Scott Brusaw loved to play with electric slot cars when he was a young boy growing up in Orange County, Calif.
“Why don’t we make real roads electric,” he thought even then. “Theneven little kids could drive and my parents wouldn’t have to worry about it.”
That idea has stayed with him ever since.
Scott grew up to marry Julie, whom he went to daycare with at theyoung age when he was first introduced to the idea of electric roads.Now the two own a company based in Sandpoint, Idaho, called SolarRoadways. They believe we can get rid of petroleum-based asphalt andpave roadways with photovoltaic panels, structurally reinforced the way the indestructible black box in an airplane is.
Their company is vying for up to $200 million in funding from GE’s Ecomagination Challenge, which wraps up Thursday.
The public is able to vote on revolutionary ideas to create power,connect power, and use power. The Brusaws’ idea for solar roadways is in the top five in all three categories.
Among the competing ideas are Herbert Samuel’s Welectricity, which is a social networking site that allows homeowners to create a householdutility profile and share cost- and energy-saving tips online. Anotheris Clarian’s Plug and Play solar panels that allow the average person, whether he owns or rents, to install anenergy-saving solar panel and plug it in to any electrical outlet at the home. Yet another GE Ecomagination contender is a company that wants to create battery-swapping stations for electric cars so drivers won’thave to wait to charge their vehicles.
While the public gets to vote on viable technologies, it really onlyhelps to draw attention to them. GE judges get the final say in what the company will fund.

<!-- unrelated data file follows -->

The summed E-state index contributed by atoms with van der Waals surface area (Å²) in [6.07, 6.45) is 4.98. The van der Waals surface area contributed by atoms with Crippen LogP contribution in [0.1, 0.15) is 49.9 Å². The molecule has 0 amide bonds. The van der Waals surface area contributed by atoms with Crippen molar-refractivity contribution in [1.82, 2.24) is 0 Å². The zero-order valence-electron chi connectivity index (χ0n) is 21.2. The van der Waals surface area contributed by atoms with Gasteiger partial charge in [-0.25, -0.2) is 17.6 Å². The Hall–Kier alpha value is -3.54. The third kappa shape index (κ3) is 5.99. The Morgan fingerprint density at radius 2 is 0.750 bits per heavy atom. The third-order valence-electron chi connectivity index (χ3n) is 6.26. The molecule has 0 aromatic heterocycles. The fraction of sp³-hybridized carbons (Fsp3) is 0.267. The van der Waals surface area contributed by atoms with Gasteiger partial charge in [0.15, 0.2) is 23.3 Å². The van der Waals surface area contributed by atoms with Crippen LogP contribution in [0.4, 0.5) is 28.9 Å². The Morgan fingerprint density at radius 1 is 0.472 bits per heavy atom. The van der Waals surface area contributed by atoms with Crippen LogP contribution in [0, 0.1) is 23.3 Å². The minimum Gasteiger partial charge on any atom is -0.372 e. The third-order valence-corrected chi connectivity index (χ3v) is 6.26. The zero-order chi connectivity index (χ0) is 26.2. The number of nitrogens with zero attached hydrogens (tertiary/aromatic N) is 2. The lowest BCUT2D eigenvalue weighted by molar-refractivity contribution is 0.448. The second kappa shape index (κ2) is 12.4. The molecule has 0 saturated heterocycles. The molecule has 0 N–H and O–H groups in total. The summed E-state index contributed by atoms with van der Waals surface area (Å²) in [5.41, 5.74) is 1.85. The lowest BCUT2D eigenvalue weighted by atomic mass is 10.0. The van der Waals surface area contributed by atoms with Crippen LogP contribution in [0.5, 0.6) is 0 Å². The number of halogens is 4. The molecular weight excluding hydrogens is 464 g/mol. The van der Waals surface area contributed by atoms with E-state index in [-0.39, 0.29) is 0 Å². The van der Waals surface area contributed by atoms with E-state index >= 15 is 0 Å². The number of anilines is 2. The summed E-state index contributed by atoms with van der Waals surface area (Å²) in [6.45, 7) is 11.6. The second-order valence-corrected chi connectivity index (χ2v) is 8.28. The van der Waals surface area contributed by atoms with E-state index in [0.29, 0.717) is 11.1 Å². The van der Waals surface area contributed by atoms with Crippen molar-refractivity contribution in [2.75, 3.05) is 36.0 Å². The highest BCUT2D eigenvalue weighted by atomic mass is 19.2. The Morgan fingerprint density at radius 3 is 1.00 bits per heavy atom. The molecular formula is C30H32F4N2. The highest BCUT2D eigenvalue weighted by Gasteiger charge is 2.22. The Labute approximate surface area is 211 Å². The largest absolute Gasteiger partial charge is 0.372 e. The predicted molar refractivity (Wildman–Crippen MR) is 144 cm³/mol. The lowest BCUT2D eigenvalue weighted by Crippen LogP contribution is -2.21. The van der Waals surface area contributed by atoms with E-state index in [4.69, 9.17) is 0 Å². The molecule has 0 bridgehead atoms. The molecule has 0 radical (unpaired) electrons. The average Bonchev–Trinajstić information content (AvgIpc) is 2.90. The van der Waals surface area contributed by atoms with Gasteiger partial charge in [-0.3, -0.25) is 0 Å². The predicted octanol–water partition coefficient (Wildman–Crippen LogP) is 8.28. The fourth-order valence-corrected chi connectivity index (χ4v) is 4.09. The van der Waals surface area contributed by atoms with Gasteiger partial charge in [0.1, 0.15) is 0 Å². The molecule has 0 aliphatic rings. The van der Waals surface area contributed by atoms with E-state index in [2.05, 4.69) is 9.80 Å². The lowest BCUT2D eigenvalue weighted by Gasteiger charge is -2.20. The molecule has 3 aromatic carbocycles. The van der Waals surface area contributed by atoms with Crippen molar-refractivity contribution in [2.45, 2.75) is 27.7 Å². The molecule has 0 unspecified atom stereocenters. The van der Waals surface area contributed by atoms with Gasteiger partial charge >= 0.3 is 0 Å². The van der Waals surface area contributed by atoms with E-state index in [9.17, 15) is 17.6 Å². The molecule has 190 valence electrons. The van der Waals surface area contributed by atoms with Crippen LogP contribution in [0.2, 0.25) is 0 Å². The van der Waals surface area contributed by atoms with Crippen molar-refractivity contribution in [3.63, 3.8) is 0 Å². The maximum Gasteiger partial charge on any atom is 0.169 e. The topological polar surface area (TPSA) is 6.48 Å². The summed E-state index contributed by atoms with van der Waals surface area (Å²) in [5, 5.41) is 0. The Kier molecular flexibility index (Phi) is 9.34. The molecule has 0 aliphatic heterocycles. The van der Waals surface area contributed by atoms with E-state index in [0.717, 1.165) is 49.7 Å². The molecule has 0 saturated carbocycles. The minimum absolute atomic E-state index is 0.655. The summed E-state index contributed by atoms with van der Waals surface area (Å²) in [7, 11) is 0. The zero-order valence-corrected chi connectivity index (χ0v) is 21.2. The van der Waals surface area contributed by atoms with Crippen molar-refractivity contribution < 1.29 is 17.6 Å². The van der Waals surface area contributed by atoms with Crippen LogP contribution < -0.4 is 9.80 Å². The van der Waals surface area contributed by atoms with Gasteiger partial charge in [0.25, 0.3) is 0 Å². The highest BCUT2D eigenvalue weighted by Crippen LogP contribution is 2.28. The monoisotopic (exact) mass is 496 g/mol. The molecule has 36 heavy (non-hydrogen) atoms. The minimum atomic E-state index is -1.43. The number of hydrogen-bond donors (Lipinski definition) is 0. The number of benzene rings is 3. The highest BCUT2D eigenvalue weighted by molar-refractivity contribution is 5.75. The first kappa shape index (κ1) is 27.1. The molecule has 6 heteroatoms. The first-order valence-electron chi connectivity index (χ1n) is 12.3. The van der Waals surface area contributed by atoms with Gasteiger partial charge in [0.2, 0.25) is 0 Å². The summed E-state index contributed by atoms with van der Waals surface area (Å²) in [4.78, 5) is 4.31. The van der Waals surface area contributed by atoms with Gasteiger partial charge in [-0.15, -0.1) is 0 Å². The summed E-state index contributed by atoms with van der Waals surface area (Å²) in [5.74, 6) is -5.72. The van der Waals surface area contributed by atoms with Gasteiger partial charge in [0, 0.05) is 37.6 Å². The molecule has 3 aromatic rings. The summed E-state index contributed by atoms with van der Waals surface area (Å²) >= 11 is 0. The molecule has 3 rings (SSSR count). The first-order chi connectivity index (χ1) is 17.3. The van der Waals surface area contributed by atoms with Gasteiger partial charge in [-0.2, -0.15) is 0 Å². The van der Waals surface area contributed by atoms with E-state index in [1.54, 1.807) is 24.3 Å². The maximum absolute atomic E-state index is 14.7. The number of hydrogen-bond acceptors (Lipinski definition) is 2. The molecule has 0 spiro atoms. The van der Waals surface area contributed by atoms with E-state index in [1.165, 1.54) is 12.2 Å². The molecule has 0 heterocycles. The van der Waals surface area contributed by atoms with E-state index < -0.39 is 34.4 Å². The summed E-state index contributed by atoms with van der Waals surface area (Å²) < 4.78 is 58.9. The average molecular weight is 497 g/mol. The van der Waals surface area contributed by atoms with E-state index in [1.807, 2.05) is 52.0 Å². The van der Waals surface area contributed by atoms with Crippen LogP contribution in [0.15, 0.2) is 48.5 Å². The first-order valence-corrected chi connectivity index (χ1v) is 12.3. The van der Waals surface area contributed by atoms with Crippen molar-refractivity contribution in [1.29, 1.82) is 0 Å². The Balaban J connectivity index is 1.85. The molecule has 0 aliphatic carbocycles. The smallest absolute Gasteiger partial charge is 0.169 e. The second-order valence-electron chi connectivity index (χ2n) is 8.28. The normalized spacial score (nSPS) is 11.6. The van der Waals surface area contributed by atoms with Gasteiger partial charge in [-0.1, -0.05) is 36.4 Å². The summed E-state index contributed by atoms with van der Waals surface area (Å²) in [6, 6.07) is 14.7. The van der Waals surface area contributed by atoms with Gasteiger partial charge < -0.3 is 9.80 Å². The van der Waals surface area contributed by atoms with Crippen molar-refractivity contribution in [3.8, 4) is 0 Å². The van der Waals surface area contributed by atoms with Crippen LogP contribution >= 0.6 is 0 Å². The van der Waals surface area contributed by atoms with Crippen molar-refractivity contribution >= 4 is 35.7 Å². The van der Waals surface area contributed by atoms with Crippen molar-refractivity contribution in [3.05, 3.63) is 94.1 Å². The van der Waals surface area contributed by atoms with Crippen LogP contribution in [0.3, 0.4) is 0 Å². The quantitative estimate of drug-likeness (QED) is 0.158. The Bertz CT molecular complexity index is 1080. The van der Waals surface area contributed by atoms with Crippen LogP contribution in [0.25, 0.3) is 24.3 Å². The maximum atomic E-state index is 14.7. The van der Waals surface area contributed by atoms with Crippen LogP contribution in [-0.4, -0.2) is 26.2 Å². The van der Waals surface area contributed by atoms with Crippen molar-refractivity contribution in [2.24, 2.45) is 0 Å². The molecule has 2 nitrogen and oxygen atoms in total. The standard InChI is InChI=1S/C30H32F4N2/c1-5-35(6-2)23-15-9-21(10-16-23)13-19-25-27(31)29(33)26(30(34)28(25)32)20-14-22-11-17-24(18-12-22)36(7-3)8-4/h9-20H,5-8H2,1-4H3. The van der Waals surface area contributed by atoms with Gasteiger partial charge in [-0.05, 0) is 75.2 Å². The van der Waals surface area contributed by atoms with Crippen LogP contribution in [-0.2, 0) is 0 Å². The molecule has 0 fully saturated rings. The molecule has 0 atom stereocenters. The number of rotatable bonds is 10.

Solar Roadways won $100,000 in funding from the Federal HighwayAdministration last year to create a prototype. The trick has beenengineering the glass cover for the panels, Scott said.
The glass needs to be strong enough to support cars and endurecollisions, but translucent enough to allow the sunlight to reach thepanels. It needs to allow enough traction to remain safe even ininclement weather.
The Brusaws have made significant advances with the technology and have highly qualified engineers and glass experts on the job.
All the other cool things a solar roadway might be able to do, likemelting the snow off its surface, sensing a child or a deer in the pathahead and flashing warnings, are an amalgamation of already-existingtechnologies.
“To melt the snow, we thought of the rear window in your car,” Scottsaid. “We’re really just bringing a whole bunch of old technologiestogether. Even the solar panels. Carter had [solar] panels on the White House in the ‘70s. That technology has been around forever. The only thing new is the glass.”
With two days left before GE Ecomagination closes voting on itsChallenge, Scott says he’s glad to have their attention. To make thisdream a reality, which he firmly believes can be done, Solar Roadwaysneeds funding.
“We’re hoping to get a partnership out of this,” Scott said.
To vote, visit Solar Roadway’s site.
Pictured: Artist Dan Walden’s mock-up of the Brusaws’ solar roadway.